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How to Clean a Green Pool: The Complete Guide

Cleaning a Green swimming Pool the right way

Has your pool turned green? Well, don’t worry. It isn’t the end of the world. Sure, it means that you won’t be hopping into the pool right now, but it is a problem that is easy to fix. On this page, we are going to teach you exactly how to clean a green pool.

What causes a green pool?

Before we talk about how to clean a green pool, it is probably worth talking a little bit about why pools turn green in the first place. After all, if you know why your pool is turning green, then it is going to be far easier to prevent it from happening in the future.

green pool

In the vast majority of cases, your pool will have started to turn green because algae and bacteria have started to grow in the water. This is, likely because you have not been using enough sanitizer e.g. bromine or chlorine, in the water. Remember; bromine needs to be added to the water once to twice per week, while chlorine needs to be added at least every couple of days. If you aren’t keeping up with your schedule (and checking sanitizer levels), then it won’t be long before your pool starts to turn green.

If you have been adding sanitizer to the water on a schedule, then the water may be turning green for another reason. For example; the water filters in your pool may have become clogged. In other cases, it may be because the PH levels in the water are wrong. If they are wrong, then any sanitizer you do add to the water is not going to be able to do the job effectively. You can add as much as you want, but it isn’t going to change a thing.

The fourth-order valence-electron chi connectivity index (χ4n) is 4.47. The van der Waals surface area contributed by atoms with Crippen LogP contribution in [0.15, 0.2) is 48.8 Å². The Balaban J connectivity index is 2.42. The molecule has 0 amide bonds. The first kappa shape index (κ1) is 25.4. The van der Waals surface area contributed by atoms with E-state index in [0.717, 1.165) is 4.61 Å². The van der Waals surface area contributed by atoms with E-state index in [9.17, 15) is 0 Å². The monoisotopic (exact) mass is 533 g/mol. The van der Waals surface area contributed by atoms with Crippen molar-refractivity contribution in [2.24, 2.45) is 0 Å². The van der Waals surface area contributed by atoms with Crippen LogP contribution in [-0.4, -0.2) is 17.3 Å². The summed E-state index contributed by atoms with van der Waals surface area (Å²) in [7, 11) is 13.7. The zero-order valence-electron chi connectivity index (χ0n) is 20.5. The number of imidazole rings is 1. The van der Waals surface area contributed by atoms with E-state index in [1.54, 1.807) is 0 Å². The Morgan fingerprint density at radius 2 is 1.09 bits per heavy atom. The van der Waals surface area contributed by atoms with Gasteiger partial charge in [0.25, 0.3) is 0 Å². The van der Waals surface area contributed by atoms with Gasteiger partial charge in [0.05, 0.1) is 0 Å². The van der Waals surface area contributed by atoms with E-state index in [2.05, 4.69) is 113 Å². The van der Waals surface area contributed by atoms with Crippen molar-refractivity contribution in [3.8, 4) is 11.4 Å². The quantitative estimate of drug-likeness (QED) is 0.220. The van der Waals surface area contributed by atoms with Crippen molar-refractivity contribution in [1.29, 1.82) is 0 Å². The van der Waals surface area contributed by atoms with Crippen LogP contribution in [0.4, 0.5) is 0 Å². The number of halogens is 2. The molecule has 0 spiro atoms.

Thankfully, it doesn’t matter too much about why your pool is green. Dealing with the issue and cleaning the green away is going to be fairly fast. Although, of course, it does help to know why your pool is green in the first place. It is going to make troubleshooting a whole lot easier for you.

Throughout the rest of this page, we are going to teach you how to clean your green pool. If you follow this advice, you will be able to get your pool nice and blue in next-to-no time at all. You will also have information on how you can prevent the issue from occurring later on.

Determining whether your pool needs to be drained

Did you know that in the vast majority of cases, you don’t have to drain your pool at all? If you have managed to catch the problem early, and the water hasn’t turned black, then it should be fine to just throw some chemicals in there (using our advice, don’t just throw chemicals in there) and your pool should clear up on its own.

If it is difficult to see the bottom of the pool, then it is probably going to be easier for you to drain the water completely. You can then climb into the drained pool and give everything a good scrub down with a quality pool wash. Of course, since this is a process that is going to take an incredibly long time, most people will probably want a slightly different way to tackle the problem. In most cases, draining the pool should be an absolute last resort.

If you do drain your pool, then make sure that when you fill it up, you follow the correct processes i.e. adding the right amount of chlorine, and properly filtering the pool. If you do not do this, then your pool will be green again in mere weeks.

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Bringing your PH levels to the right point

Since you own a pool, we are going to hope that you have a PH testing kit to hand. If you don’t, pick up a few of them. They are cheap, and it is likely that the whole reason you have a green pool is that you were not checking the PH levels regularly.

Follow the instructions on the PH kit. You will want a PH level of 7.5. If it is not at this point, then you are going to need to reduce the acidity of the pool. Thankfully, this is another simple problem for you to deal with. You will need to get your hands on some sodium bisulfate, though. Again, this is something that you should own if you have a pool. If you don’t own any sodium bisulfate, then it is likely that your pool has been getting a little bit too acidic for a while.